Magnus at the Fire

Grade Level: 
K, 1, 2
Keywords: 
Animals
Character Education: Responsibility
Civil Society
Emergency Response
Unemployment
A guide for parents, teachers, and group leaders to accompany the reading of this picture book. The guide below provides before, during, and after-reading discussion questions. Choose from activities and discussion questions to build children's understanding of generosity, community, and service to others.

Reading Level: Ages 4-8

This story about a brave fire horse was inspired by true events. When the Hope Springs Fire Department acquires a new, motorized fire engine, the horses that used to pull the fire equipment are put out to pasture. But big Magnus still answers the call of the fire alarm. Can courage and dedication to a job sometimes be a nuisance? Kids will cheer Magnus on as he keeps jumping the fence and running to the fire. Will he be in the way or will he save the day? This glimpse into history, with the animals who used to be a big part of our work force, will set fire to your kids’ imaginations.

Before Reading

ASK: Do you know of any animals that help people do dangerous or difficult jobs?

SHOW: Look at the pictures to see what fire horses were trained to do in the past.

CONNECT: Have you ever seen a rescue dog, or seen a horse pulling a heavy load? What other jobs do animals do?.

During Reading

ASK: Could any horse do this job? Do horses come in different sizes?

SHOW: Look at the pictures of Magnus jumping the fence. Talk about how smart animals can be when they are trained to do a job.

CONNECT: Have you ever seen animals react to fire? What would it take to get an animal to get close to a fire?

After Reading

ASK: Do you think Magnus is happy living on the farm?

SHOW: Look at the pictures of Magnus at his last fire. Do you think they should keep him at the firehouse in case this happens again?

CONNECT: What other things did horses used to do in the past that we have machines for now? Do you think it’s a good thing or a bad thing to have machines replace animal helpers?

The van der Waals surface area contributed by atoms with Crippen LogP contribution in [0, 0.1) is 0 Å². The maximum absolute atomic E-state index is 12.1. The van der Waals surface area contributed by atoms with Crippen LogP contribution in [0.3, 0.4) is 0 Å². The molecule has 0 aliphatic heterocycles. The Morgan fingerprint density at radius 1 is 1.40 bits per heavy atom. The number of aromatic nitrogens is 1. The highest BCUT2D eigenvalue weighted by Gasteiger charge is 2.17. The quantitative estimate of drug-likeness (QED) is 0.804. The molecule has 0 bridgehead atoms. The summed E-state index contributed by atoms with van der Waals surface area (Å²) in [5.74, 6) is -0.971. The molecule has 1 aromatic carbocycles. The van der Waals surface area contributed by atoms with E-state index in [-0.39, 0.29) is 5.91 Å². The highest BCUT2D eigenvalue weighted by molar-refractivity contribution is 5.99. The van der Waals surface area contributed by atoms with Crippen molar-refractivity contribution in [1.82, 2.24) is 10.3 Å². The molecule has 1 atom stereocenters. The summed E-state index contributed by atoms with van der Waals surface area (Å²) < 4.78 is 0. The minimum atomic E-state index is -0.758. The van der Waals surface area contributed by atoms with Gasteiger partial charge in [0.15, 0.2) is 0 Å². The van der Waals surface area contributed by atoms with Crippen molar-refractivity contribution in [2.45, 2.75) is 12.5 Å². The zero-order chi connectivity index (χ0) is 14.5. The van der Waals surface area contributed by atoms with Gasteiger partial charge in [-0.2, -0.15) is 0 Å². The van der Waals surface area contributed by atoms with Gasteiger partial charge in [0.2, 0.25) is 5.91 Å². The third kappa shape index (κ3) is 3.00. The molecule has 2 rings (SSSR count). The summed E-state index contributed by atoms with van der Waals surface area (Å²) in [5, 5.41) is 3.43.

Activities

  1. Where are the fire stations near your house? Do firefighters live there or do you have a volunteer fire department? What would you do if you saw a fire? Draw a map of your house showing the fire escape routes. Ask your family to have a fire drill at home.
  2. The hero in this book is called Magnus. Do you think that name might have a meaning? Look in a dictionary for “magnify” and “magnitude.” Does that tell you anything about Magnus’ name? What would be some other good names for a fire horse?
  3. Look at pictures of animals that are built for speed (cheetah, jackrabbit, greyhound) and pictures of animals that are built for strength (elephant, oxen, draft horse). What do the fast animals have in common? What do the strong animals have in common? What are some of the differences between fast animals and strong animals?
  4. Before motorized vehicles (cars and trucks) cities and towns were full of horses. How would things be different with horses instead of cars and trucks? Would the streets be quieter or noisier? Would the streets be more crowded or less crowded? Would the environment be dirtier or cleaner? Look around your town and try to imagine it with horses instead of motorized vehicles. Draw a picture of what it would look like.
  5. Fire horses had to learn to overcome their natural fear of fire. Name something you were afraid of at first, but learned to do. Is there something else you are afraid of that you might try?
  6. Magnus went to live on an apple farm. What would be another good place for a horse to live, and why? Are there any organizations that take care of retired horses now? Find out if there is a place somewhere near you where retired horses live, and if you can visit it. Be sure to take some carrots!